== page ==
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This moving study is an exceptional example of Bronzino’s elegant draftsmanship, exhibiting the strong, sinuous contours, powerful forms, and smooth modeling that characterize his style. Although Christ’s body appears untouched by the torments of the Passion, the inclusion of the hands of unseen mourners – supporting Christ’s head and left hand – adds emotional depth to the study.
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According to Ovid’s Metamorphoses, Orpheus possessed such musical talent that wild animals would come to him, tamed by his song, and trees and rocks would move at the sound of his lyre. Scorza treated this popular subject in at least eight painted versions and four closely related drawings. Elaborate drawings such as this one, with its encyclopedic depiction of the animal kingdom, were in demand as finished works of art.
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One of the leading painters of his time, Cortona worked on numerous projects for prominent Romans, including members of the papal circle. This drawing is a study for a bronze altarpiece of the Holy Trinity that was commissioned in 1656 by Pope Alexander VII for his family chapel in Santa Maria della Pace in Rome.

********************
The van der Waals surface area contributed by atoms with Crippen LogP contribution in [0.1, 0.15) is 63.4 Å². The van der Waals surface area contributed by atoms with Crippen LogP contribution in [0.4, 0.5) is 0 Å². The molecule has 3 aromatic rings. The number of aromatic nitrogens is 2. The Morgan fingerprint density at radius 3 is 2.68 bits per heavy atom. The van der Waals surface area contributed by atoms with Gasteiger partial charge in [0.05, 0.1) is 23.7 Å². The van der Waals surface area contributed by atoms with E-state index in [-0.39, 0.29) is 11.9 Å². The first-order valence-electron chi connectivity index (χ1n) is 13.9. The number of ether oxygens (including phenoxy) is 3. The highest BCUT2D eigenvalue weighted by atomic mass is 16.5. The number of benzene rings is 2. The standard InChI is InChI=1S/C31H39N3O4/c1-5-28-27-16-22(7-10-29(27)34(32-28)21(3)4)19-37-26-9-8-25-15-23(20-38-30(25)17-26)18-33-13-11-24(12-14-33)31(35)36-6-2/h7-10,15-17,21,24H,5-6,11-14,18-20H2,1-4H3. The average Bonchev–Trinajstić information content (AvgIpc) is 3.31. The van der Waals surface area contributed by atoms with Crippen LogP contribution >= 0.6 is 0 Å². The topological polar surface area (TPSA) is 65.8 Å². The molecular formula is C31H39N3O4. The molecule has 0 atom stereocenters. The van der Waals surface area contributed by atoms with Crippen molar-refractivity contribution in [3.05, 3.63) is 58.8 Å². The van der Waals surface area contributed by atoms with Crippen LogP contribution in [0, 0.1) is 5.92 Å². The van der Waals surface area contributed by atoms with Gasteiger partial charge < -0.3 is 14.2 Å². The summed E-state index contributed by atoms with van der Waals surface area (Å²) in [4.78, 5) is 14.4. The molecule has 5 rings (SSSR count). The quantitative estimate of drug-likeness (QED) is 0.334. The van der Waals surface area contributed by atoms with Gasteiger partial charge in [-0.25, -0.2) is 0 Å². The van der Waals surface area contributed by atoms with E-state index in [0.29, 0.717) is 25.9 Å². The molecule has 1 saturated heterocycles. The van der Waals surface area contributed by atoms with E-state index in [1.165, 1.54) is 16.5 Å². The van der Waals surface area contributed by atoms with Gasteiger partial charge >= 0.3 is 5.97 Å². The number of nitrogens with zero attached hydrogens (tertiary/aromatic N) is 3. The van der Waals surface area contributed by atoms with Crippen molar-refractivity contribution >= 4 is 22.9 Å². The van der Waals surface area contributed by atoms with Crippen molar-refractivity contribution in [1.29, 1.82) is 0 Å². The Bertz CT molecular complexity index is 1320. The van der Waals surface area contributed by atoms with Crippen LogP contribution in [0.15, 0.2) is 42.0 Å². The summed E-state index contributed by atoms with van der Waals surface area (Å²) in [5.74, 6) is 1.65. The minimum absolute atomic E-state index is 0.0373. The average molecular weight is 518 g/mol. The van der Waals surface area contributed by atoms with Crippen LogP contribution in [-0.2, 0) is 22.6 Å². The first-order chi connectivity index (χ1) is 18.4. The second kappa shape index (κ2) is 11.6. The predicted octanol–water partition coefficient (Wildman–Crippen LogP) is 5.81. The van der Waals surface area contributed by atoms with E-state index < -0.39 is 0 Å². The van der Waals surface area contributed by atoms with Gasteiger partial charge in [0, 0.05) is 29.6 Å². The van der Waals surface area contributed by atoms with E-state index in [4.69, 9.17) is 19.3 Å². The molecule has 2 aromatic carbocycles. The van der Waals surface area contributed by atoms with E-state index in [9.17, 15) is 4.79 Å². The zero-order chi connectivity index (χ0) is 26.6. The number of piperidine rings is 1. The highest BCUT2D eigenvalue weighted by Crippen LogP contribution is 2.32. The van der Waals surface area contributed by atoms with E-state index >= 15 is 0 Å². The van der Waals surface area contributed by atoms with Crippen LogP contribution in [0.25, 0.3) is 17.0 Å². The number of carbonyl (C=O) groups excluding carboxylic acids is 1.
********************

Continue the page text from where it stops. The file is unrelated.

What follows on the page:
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Watteau is regarded as the great master of the troiscrayons (three chalks) drawing technique, in which red, black, and white chalks are combined on brown or gray-brown paper to yield bold coloristic effects. The theatrical lighting from below on the face of this guitarist suggests that the drawings was made during a musical performance.
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Tiepolo made at least a dozen large-scale compositional drawings of the Annunciation – the moment when Gabriel announces that Mary will bear the son of God. All are executed, like this one, in the brilliant combination of brown ink on white paper for which the artist was famous. This composition, in which the angel descends behind the Virgin as she lifts her veil to shield herself from his presence, is one of Tiepolo’s most original and graceful conceptions.